Promoting French language is important – Education Minister

Dr Matthew Opoku Prempeh

Dr Matthew Opoku Prempeh

Dr Matthew Opoku Prempeh, the Minister of Education, has said there is the need to promote the French language across the country.

He said a study conducted by the Foundation for International Development Study and Research revealed that if countries share a common language it boosts their international trade by about 30 per cent.

He said this was because the common language factor makes it easier for businesses to move across borders.

Dr Opoku Prempeh said this in a speech read on his behalf at the launch of French E-Learning Platform (FeLP), initiated by Espace Francophone Ghana in partnership with Crystal Galaxy College and Metlite.

The platform aims at providing Ghanaians and other Anglophones with a modern and convenient tool for the learning of French, whereas, learners would be assisted by an online network of both Ghanaians and non-Ghanaian tutors.

Dr Opoku Prempeh said President Nana Addo Dankwa Akufo-Addo, a fluent French speaker, strongly believes that bilingualism was part of a quality education and represents an asset for access to employment especially multilateral businesses.

He said whereas formal international trade within West Africa is estimated to be just about five per cent of the sub regions’ total trade, the informal international trade was estimated to be at least three times this number with people travelling across the borders to trade.

He said although there seems to be several challenges facing such traders, the most prominent is the French-English language divide, as such, if Ghanaians learn French, the number of transactions within Economic Community of West African States (ECOWAS) could increase.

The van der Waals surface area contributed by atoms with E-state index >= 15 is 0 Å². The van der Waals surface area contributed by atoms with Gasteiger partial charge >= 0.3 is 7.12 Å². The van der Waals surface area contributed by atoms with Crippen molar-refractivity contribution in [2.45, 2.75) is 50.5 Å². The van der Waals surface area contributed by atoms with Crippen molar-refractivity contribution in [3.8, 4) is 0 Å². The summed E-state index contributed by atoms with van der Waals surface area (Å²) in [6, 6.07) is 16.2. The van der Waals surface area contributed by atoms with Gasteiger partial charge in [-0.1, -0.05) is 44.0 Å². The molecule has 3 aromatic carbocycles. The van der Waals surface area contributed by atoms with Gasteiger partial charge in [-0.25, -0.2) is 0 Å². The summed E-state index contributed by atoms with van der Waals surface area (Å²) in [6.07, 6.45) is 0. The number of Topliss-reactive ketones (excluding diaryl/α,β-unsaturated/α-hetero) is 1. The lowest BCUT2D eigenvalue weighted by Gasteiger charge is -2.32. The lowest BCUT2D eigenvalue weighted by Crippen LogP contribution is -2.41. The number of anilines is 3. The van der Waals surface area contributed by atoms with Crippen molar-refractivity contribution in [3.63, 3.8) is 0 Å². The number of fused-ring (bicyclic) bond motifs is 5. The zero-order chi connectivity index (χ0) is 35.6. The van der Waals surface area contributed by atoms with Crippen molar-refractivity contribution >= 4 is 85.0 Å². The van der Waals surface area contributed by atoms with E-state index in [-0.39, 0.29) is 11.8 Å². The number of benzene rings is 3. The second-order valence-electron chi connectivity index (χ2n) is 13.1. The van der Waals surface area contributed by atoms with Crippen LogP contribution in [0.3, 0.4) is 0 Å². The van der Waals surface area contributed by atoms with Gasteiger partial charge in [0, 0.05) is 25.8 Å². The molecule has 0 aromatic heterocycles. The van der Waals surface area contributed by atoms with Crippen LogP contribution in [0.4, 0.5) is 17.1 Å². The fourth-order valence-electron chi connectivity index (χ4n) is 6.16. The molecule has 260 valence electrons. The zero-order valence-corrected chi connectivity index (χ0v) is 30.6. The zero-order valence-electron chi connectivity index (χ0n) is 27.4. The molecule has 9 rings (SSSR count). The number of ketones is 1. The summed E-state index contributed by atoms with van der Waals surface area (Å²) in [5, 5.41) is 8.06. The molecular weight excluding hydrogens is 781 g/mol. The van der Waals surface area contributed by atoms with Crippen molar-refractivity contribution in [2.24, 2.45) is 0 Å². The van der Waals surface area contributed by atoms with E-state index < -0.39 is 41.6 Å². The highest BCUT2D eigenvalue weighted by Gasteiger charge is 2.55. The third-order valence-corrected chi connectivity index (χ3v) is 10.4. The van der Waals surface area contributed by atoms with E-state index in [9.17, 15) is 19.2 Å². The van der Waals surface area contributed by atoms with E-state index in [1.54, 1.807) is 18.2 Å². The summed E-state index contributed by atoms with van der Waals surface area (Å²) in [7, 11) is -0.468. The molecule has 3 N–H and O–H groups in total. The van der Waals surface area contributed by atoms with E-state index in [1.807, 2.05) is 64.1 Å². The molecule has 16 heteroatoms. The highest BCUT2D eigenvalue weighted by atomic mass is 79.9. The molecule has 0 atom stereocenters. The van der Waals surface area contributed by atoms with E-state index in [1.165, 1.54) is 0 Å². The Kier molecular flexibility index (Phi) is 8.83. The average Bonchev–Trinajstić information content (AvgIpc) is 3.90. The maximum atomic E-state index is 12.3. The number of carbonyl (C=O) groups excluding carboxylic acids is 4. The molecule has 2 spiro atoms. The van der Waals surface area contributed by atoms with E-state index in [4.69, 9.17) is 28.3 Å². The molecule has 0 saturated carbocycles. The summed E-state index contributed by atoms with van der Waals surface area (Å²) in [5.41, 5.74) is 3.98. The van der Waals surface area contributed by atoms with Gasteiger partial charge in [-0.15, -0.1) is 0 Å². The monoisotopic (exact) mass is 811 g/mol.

He said the ability to communicate in multiple languages was becoming more and more important in the increasingly integrated global business community, and that French was one of the important global working languages.

“Of course, English being our official language gives us important leverage, but to go the extra mile to acquire language skills in French puts us at an extra advantage,” he added.

Mr Alain Ferolle Mboungou, the Platform Coordinator, said the course to be offered on the platform is meant for adults with a good command on the English Language already, and that it was divided into three modules; beginner, intermediate and proficiency.

He said in a bid to provide Ghanaian professionals or students with a modern and convenient tool for the learning of French, Espace Francophone Ghana and Crystal Galaxy College entered into a tripartite with Metlite, to create a Ghana based French E-learning platform of the very latest international standard.

Mr Mboungou urged the public especially students not to learn compulsively; adding that “the best way we believe, is to learn gradually and consistently from the beginning to the end”.

Mrs Julie Fournier, Cooperation Attaché at the French Embassy, in an interview with the Ghana News Agency also stressed the importance for Ghanaians to learn the French language.

She said there were different ways of learning; attending classes as many people do or go beyond the traditional ways of learning French which was learning online; adding that “I am happy to see that in Ghana there are more initiatives in terms of learning online”.

Mrs Fournier said many are interested in the language, however, some may have had some bad experience when they were in junior high or senior high schools.

She said however, more Ghanaians were aware that if they want to have an advantage on the job market or make a difference, they needed to speak French.

“I think the awareness is here, but sometimes people may lack time to attend classes; it is interesting to have different types of learning and teaching, so you can go to Alliance Francaise and attend classes but to compliment that you can follow online courses,” she added.

GNA

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